Nonnie regularly speaks and trains on current and emerging employment law topics, including recent presentations to industry and trade groups on civility in the #MeToo era, gay, lesbian, bisexual and transgender workplace issues, avoidance of retaliation claims, and political expression in the workplace. Nonnie’s advanced degree in education and years of experience as an instructor and student affairs professional at Arizona State University help make her training sessions and presentations simultaneously educational and entertaining. Nonnie has also published several scholarly articles focused on employment law, including a book chapter on the impact of reasonable workplace accommodations for employees with disabilities on employers, employees’ expectations of privacy for off-duty conduct, and most recently an article on ADA caselaw related to benefits and other evolving protections for transgender employees.
Nonnie has received numerous accolades from clients and legal professionals for her dedicated client focus and problem-solving abilities. Southwest Super Lawyers named Nonnie a Rising Star in 2012-2014 and a Super Lawyer from 2015 through today. Nonnie also obtained the recognition of the legal community by receiving an AV Preeminent Rating by Martindale-Hubbell beginning in 2014 through today. Chambers USA first ranked Nonnie as a Leading Individual in 2015 and Best Lawyers added Nonnie to its list of recognized practitioners in 2016. Prior to joining the firm, Ms. Shivers served as a law clerk to the Honorable Patricia K. Norris on the Arizona Court of Appeals (Division One).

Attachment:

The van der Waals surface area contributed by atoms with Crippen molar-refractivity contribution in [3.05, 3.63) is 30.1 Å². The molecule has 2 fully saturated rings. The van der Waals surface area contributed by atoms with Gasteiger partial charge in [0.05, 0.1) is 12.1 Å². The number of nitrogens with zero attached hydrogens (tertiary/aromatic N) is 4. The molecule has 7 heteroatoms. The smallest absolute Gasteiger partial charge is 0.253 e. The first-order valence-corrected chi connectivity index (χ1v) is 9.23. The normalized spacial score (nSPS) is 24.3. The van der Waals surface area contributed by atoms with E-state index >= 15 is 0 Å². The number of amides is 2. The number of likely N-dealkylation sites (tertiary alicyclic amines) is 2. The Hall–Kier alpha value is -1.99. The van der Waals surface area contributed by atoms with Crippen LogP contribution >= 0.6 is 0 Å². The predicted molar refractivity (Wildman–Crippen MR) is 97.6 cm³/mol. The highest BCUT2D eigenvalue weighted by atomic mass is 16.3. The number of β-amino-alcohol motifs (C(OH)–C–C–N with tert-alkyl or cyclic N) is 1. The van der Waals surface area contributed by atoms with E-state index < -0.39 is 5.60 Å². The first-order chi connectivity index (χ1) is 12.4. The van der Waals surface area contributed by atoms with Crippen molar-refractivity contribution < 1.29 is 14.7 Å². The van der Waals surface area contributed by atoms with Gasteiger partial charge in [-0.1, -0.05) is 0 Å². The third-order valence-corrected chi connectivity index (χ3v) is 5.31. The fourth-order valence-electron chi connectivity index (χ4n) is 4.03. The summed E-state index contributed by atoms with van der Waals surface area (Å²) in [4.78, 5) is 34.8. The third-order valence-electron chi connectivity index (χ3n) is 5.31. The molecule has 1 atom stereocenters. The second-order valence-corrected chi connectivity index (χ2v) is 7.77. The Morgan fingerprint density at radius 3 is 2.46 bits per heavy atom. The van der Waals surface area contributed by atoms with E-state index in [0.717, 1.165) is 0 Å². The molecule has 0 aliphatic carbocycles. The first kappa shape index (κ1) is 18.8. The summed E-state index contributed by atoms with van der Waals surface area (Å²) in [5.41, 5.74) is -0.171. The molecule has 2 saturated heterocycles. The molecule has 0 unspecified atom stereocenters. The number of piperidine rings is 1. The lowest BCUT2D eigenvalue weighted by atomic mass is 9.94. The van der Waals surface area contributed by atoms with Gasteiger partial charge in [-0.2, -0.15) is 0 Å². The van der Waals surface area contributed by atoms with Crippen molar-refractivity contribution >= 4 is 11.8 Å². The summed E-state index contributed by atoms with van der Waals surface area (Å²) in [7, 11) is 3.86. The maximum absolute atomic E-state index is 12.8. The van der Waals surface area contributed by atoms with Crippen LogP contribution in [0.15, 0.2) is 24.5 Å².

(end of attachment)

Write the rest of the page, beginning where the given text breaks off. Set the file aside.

J.D., University of Arizona, 2004
M.Ed., Arizona State University, 1998
B.A., Kansas State University, 1996
Admittance to Practice
U.S. District Court, District of Arizona
U.S. Court of Appeals, Third and Ninth Circuits
Ria Tabacco Mar is the Director of the ACLU’s Women’s Rights Project, where she oversees the ACLU’s women’s rights litigation.
Previously, she was a senior staff attorney with the ACLU’s Lesbian Gay Bisexual Transgender & HIV Project, where she fought gender stereotypes, sex segregation, and attempts to use religion to discriminate in schools, at work, and in public places. Ria was part of the ACLU’s litigation team representing Aimee Stephens and Don Zarda, whose cases were decided as part of Bostock v. Clayton County. She also led the ACLU’s team in Masterpiece Cakeshop, Ltd. v. Colorado Civil Rights Commission, the case in which a same-sex couple was refused a wedding cake because they are gay.
Ria is a frequent commentator on gender justice issues, appearing on television programs including All In with Chris Hayes, Politics Nation with Al Sharpton, and PBS’s Firing Line with Margaret Hoover, and has authored opinion pieces for the New York Times, Washington Post, and other outlets.
Ria has been recognized on The Root 100 annual list of the most influential African Americans ages 25 to 45 and as one of the Best LGBT Lawyers Under 40 by the National LGBT Bar Association.
Prior to joining the ACLU, Ria served as Assistant Counsel at the NAACP Legal Defense & Educational Fund, an associate at Cravath, Swaine & Moore LLP, and as a judicial law clerk to Judge Julia Smith Gibbons of the U.S. Court of Appeals for the Sixth Circuit and to Judge Victor Marrero of the U.S. District Court for the Southern District of New York. Ria graduated from New York University School of Law and Harvard College.